Seek

605. Join me in inspiring truly powerful people. Each day I will add a new thought, story or idea to support your quest and mine.

Master David Miller just sent his update-my-life newsletter and at the bottom he included this quote:

“Believe those who are seeking the truth. Doubt those that find it.” Andre Gide

I cheered and clapped my flippers! As someone who has done an insane amount of seeking in his life I was gratified to know that other seekers have also found nothing. And, more to the point, “not-finding” is in fact, the point of seeking.

The great thing about science is that there is always another question. Math is a language we’ve invented or discovered (a chicken and egg debate above my pay grade) that is used to describe our universe; no answers there! Math is also nice for balancing your checkbook or keeping track of how many widgets were sold; it’s a great a way of notating music. Math is the language of pursuit. Chase math down the path and it will lead you to strings and quantums and bubbles…more and more questions. History is never about answers though we pretend that there is a definitive narrative as if we only have one brain and a single set of eyes. At the heart of every seeker is an artist asking, “I wonder what would happen if…?” Mystery upon mystery, question upon question: why then have we constructed an education system dedicated to reducing everything to an answer?

Given my steadfast belief that education is about seeking and not about finding – or put another way – education is about asking questions and not about having answers, I propose a simple step that could revolutionize education in America (note – I wrote “step” and not “solution” as to seek a solution is to reinforce the notion of finding a truth): remove the emphasis on the answer and reinforce the quest. That’s it. A local simplicity to leverage change in a complex system.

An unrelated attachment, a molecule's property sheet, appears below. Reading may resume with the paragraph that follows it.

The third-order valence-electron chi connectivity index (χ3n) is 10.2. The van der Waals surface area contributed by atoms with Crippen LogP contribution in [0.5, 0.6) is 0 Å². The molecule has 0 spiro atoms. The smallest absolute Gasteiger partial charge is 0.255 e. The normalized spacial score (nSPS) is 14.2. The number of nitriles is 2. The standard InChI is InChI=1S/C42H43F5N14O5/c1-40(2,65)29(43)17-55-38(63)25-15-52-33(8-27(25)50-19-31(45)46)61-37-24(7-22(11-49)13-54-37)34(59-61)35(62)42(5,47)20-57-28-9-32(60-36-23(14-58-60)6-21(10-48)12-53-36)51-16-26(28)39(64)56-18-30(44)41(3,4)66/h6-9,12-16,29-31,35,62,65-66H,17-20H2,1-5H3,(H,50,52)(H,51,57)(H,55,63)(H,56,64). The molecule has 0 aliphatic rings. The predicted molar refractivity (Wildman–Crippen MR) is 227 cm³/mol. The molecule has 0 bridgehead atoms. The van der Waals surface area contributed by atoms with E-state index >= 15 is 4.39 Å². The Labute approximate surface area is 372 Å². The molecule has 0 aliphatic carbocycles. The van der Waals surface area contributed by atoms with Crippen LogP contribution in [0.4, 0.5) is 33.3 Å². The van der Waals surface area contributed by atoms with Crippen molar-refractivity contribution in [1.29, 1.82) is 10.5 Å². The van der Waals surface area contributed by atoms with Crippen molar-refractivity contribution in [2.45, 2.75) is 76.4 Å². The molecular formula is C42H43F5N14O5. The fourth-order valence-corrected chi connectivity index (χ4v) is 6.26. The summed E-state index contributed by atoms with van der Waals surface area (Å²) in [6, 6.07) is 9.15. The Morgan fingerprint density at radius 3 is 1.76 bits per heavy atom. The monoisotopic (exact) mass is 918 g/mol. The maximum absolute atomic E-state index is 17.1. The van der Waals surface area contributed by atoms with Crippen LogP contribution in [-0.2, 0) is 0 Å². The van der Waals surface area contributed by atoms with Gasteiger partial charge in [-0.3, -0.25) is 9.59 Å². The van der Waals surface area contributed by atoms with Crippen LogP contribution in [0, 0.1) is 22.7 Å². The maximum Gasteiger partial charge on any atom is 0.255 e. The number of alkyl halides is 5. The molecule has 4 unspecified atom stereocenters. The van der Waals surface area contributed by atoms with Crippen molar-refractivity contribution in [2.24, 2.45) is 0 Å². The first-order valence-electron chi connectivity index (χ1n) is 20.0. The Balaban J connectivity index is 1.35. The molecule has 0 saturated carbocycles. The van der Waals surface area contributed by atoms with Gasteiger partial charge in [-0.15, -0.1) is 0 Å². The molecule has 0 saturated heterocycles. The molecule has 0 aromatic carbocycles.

This is how I’d do it: first grade would start at night around a campfire with the entire community present, the children closest to the fire. Some old grizzled elder would tell the story of a quest, an ancestor that faced monumental odds and severe hardship and returned to the community with a scroll of questions stolen from a cave guarded by monsters. And since that day every member of the community has been in pursuit of the truth within the questions. All the adults would nod – an impossible task and the community now needs fresh eyes for the questions. And then the elder would give each child a copy of the scroll and ask them for their help. The next day, a teacher would ask, “Where should we start?” The next evening, a parent would ask, “What did you discover?”

Since we are so dedicated to our need to test I wave the white flag of compromise and suggests that the scroll given to the children is the one-and-only standardized test the children will ever receive. It is given on the first night of their new life in school, not with an expectation of answers but as a launch pad for the greater test of their capacity to pursue. Of course, the questions would be designed so that there was no single answer possible, each question would lead to more complex questions; and isn’t that a great definition of “truth?” It’s a treasure hunt. It’s life training. And they, like us, would need each and every member of the community to fulfill their unfulfillable quest.

3 Responses

  1. This is worth an illustrated story…

  2. we have the fire pit and the woods right here to begin school at Stella by Starlight.

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